A Perspective for 2013
From the Chief Medical Editor Larry E. Patterson, MD
2012 was a rough year
for many of us. For my practice and me it was one of the toughest on several levels.
To begin with, we implemented electronic health records. Despite careful planning and preparation, it turned out to be, by far, the most exhausting and emotionally draining experience of my professional career. While we’ve turned the corner and are close to seeing the number of patients we used to see, it’s still an enormous burden on our staff, in large part because of the governmental mandates that really slow the process down.
As I’ve mentioned before, we use far more paper now than we ever did with paper charts. The cost, including software, hardware, training downtime, and reduced scheduling, has been near catastrophic. I’m looking forward to the promised first EHR bonus from the government soon.
I feel better than some doctors I’ve talked with. A doctor at a very large practice I visited said it was three years before they recovered to their previous patient load. Fortunately, CMS has delayed stage 2 of meaningful use for a year. That gets even more intrusive and costly. No one has a clue yet what stage 3 will bring us.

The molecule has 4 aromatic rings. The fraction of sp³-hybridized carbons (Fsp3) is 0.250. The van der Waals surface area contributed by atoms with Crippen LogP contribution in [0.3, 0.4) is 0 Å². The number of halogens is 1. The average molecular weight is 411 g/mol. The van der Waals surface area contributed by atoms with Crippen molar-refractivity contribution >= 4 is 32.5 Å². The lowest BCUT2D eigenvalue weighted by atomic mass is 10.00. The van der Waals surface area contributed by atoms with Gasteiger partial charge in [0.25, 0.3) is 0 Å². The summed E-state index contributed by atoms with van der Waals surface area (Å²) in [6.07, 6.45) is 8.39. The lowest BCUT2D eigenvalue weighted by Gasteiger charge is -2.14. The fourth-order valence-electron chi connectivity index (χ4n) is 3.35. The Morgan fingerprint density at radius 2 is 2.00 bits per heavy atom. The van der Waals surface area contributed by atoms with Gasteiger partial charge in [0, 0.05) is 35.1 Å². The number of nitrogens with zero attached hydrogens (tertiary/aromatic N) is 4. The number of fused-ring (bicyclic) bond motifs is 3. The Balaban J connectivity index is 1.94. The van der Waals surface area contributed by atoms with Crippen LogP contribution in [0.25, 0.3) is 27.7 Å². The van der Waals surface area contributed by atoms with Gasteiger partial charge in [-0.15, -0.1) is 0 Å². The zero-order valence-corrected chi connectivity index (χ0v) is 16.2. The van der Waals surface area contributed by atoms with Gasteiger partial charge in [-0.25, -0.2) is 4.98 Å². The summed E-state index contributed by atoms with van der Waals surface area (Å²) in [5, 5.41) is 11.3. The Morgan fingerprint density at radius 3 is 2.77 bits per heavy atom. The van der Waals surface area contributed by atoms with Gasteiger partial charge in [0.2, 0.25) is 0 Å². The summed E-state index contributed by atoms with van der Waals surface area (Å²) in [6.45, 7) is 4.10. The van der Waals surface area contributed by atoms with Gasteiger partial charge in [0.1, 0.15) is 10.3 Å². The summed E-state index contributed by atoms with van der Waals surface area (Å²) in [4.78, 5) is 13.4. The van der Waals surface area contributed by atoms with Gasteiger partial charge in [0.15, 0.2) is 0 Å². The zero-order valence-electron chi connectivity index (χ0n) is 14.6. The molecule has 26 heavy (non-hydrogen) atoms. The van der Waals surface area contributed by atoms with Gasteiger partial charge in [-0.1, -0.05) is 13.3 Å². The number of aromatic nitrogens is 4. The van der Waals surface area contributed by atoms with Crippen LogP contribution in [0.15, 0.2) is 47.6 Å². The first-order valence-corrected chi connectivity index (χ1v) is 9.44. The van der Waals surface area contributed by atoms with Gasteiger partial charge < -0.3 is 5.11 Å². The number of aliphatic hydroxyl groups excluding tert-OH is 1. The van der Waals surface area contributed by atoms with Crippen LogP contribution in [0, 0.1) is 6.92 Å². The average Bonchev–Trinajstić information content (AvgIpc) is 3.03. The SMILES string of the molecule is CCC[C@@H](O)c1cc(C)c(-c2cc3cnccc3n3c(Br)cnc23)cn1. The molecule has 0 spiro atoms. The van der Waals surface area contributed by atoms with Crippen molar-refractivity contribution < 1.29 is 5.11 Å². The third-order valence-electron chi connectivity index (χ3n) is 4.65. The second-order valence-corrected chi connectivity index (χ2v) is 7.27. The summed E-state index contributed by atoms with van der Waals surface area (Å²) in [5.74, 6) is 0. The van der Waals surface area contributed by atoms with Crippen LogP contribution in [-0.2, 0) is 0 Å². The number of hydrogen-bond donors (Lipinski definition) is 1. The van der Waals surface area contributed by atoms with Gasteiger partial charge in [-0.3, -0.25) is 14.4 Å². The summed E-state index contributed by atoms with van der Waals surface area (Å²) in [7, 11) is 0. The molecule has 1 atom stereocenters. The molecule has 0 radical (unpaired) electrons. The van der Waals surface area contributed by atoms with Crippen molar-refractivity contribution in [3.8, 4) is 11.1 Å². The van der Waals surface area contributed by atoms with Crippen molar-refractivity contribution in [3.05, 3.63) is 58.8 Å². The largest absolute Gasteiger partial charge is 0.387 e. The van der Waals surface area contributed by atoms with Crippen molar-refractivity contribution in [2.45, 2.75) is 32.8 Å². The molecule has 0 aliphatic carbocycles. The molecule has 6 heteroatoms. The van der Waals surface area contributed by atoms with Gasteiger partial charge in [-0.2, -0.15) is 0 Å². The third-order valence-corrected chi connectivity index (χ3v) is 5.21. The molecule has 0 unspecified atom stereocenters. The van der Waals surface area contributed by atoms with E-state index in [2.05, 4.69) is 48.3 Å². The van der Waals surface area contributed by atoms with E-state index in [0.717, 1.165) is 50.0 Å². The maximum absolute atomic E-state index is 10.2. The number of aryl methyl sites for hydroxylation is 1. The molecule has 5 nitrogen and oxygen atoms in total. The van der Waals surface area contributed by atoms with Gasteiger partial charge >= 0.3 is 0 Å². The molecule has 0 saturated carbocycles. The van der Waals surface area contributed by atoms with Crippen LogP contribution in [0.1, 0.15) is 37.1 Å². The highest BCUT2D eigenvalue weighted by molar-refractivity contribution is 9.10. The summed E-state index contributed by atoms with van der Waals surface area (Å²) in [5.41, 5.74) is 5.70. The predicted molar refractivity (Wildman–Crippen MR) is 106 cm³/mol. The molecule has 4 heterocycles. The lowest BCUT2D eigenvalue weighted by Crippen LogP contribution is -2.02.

But that wasn’t all. The IRS decided to audit us — again. I don’t know about the rest of you, but my experience with the IRS is that they love to see doctors. Over and over again. Did I mention the silly, frivolous lawsuit? I’m not allowed to divulge details, but it has nothing to do with the practice of medicine, thankfully. As I write this one of my business partners is being deposed and my own deposition is later this afternoon.
One more thing. I got married two months ago. You see where I’m going.
So this morning I was seeing the second patient of the day. About 40 years ago he developed optic atrophy in his right eye. Five years ago he developed it in his left eye. He now has cataracts and would like surgery to try and get some vision back.
Toward the end of the exam, I looked down and noticed this man was wearing no shoes, only to see it was because he had no feet. I inquired as to what happened. He held up his hands and smiled as he replied, “The same thing that happened to my fingers.” He had no fingers or thumbs, not one. Apparently he had been infected with a nasty bacterium some years ago and the multiple amputations were all that could be done to save his life.
I’ll quit complaining now. Have a joyful and prosperous new year.
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